A coalition of eight atheist organizations will be placing ads throughout New York City’s subway stations as part of an effort to raise awareness of the state’s secular community.
The ads will feature the slogan, “A Million New Yorkers Are Good Without God. Are You?”
The month-long campaign will kick off October 26. It is “designed to raise awareness about people who don’t believe in a God,” the atheist group Big Apple Coalition of Reason announced.
The group also hopes to encourage “talking and thinking about religion and morality,” as well as foster a sense of community among New York’s atheist residents said Michael De Dora Jr., executive director of the New York Center for Inquiry.
John Rafferty is the president of the Secular Humanist Society of New York, another member group of the coalition. He insists the ads are “not poking fun at religion and not being outright nasty.”
According to one estimate, New York is currently home to about 1 million atheists.
Metro Transit Authority reports New York City’s subway system is one of the busiest in the world, accommodating over 5 million riders per day.
Last year, the American Humanist Organization launched a similar campaign during the holiday season in Washington, D.C., posting ads on the city’s metro buses. Those ads read “Why believe in God? Just be good for goodness sake.”
The $25,000 campaign is funded by an anonymous donor and will run for a month. The ads state: “A million New Yorkers are good without God. Are you?”
The one million New Yorkers is an estimate based on findings from surveys on religion, said Michael De Dora Jr., the executive director for the New York branch of the Center for Inquiry, according to The New York Times. The 2008 American Religious Identification Survey, released in March, revealed that 15 percent of the U.S. population claims no religion.
Ads will be launched in the Big Apple just before the release of Harvard Humanist Chaplain Greg Epstein’s new book, Good Without God: What a Billion Nonreligious People Do Believe. The United Coalition of Reason teamed up with the Harvard Secular Society for the first ever National Secular Service Day this past Sunday where nontheistic people volunteered for community service. The service day was aimed at promoting the message that secular groups are committed to “leading full and ethical lives.”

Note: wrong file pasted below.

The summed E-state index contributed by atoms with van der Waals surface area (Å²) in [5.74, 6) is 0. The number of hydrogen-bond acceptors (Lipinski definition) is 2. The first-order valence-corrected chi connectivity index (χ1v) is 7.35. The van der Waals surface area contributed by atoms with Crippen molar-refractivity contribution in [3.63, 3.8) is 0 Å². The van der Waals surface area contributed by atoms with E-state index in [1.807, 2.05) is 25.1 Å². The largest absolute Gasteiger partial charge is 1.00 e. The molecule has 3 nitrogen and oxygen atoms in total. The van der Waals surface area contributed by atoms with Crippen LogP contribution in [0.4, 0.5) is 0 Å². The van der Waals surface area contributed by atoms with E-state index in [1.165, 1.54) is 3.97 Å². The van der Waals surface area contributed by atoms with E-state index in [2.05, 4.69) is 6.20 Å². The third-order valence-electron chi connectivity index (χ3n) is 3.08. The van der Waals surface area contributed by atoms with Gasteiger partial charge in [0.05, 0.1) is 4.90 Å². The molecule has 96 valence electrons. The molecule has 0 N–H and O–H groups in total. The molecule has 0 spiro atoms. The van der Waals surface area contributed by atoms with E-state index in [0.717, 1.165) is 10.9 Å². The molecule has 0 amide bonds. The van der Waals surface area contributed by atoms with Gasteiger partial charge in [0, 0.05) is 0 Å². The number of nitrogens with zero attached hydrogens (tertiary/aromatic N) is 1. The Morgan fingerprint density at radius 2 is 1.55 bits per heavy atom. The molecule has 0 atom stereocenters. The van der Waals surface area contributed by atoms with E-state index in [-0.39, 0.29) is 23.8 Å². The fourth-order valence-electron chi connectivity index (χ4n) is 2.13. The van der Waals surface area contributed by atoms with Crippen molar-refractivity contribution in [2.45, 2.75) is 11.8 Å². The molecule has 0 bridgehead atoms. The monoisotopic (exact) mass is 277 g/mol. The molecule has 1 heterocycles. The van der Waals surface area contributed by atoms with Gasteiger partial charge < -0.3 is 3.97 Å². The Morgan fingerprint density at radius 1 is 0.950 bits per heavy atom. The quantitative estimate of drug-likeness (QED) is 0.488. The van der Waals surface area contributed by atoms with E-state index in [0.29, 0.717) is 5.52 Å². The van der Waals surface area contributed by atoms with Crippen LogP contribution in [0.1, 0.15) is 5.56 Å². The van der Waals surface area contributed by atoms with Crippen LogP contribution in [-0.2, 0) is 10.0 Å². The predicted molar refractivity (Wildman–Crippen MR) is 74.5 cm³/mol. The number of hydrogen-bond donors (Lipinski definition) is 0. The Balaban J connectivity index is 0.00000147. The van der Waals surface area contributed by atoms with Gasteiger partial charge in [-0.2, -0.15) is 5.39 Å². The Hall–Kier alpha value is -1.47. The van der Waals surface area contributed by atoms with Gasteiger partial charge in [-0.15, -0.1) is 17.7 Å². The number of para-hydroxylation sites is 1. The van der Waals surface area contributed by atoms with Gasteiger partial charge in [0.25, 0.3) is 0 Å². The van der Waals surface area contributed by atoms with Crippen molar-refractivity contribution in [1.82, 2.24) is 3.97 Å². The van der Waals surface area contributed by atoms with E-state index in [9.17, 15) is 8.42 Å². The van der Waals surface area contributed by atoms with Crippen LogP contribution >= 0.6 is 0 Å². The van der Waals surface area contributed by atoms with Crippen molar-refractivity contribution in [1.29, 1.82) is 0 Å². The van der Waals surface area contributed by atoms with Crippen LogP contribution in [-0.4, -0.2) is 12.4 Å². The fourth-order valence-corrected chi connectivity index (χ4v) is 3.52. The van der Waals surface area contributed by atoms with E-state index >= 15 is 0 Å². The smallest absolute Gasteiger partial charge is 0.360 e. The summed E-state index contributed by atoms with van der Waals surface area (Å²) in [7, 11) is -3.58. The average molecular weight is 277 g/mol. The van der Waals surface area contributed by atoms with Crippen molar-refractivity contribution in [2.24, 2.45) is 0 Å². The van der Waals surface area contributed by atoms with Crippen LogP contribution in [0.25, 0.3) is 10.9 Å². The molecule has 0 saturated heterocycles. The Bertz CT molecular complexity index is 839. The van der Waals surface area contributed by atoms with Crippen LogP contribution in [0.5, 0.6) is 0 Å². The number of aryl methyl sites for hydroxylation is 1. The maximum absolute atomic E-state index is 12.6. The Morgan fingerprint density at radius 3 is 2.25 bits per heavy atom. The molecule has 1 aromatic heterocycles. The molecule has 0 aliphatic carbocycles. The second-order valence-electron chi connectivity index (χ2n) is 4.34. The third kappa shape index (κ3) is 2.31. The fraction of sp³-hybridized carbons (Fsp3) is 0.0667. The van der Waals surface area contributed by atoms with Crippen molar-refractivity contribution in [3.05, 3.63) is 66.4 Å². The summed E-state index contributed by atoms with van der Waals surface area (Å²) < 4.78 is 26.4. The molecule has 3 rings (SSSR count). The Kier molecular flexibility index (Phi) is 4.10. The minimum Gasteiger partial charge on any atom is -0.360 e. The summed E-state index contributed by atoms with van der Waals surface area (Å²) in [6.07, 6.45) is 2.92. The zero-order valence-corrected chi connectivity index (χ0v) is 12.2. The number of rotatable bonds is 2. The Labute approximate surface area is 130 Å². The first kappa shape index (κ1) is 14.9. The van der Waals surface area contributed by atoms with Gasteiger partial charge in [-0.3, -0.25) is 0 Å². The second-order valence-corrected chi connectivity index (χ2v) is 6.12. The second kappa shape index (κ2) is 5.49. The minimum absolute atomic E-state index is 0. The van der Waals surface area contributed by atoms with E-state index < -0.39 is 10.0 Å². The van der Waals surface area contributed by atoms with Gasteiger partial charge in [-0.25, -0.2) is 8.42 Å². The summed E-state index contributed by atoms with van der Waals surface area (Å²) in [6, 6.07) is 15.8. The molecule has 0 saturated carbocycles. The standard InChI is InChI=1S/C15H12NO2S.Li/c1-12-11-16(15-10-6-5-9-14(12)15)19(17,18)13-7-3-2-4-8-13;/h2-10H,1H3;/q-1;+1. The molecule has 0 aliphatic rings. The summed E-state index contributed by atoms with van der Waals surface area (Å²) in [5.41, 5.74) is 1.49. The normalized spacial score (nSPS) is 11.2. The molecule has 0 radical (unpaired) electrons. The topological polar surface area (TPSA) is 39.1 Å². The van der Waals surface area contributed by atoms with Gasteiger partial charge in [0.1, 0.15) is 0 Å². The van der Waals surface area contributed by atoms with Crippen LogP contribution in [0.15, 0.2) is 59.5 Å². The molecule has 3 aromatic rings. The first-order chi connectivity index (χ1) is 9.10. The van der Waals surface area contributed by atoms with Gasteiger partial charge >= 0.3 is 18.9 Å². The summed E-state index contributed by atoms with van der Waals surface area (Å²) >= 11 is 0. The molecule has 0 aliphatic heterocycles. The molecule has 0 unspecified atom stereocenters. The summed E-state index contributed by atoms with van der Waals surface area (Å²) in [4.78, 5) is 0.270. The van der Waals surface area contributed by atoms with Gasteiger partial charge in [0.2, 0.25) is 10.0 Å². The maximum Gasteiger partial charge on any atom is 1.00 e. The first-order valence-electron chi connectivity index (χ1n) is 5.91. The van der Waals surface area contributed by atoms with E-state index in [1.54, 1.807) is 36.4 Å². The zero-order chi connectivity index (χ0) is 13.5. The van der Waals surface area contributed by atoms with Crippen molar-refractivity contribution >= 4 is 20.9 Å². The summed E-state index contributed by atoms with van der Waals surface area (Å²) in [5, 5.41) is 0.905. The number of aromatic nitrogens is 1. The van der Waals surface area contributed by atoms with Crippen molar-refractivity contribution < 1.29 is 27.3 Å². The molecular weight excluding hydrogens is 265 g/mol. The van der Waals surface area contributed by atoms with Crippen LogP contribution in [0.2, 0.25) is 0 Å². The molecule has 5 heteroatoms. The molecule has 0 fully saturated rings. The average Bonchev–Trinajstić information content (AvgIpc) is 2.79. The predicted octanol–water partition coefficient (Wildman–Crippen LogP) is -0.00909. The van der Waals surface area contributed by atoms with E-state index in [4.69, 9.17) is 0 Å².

Christian apologists have asserted, however, that true morality comes from God. William Lane Craig, a Biola professor and one of the world’s leading philosophers of religion, argued in a debate earlier this year with renowned atheist Christopher Hitchens that without objective morality being rooted in God, man is left with subjective relativism. He further contended that life is objectively meaningless for the atheist because he is heading toward emptiness and death.
Hitchens, meanwhile, said there is no proof that people closer to a supernatural being act better than people who are not. He also claimed that being free from false belief and helping others to do the same brings meaning to his life.
The New York atheist ads are part of a nationwide effort by the United Coalition of Reason, which aims to improve the way nontheists are perceived by average Americans. The MTA New York City transit told NBC New York that as long as advertising doesn’t contain nudity or four-letter words, it’s protected by free speech.
Since the coalition went public in March, the group claims that local Coalitions of Reason are being organized across the country. Billboards and other ads have gone up in Dallas and Fort Worth, Texas; Des Moines, Iowa; Phoenix, Ariz.; and other cities. Ads are slated to appear in California later this year.
The Humanist Chaplaincy at Harvard announced that it will award the United Coalition of Reason with the 2009 “Harvard Humanists of the Year” next month.
Can someone please give me more information on this:
Are there actually 1 million atheists in New York/New York City, or are these supposed 1 million under the guise of ‘Nones’ or Non Religious? Because the majority of people in that category believe in a Personal God, they are not atheists. The minority of that group is actually atheist.
Okay, so we’re not allowed to advertise our beliefs, but they are? They constantly fight us when we put up crosses and whatnot, so I don’t know why they would do the exact same thing to us as they claim we’re doing. I know Atheism is technically not seen as a religion, but it’s a set of beliefs held by a large group of people, many of them who gather to talk about their beliefs. Therefore, I would categorize that under a belief system, which is categorized under religion.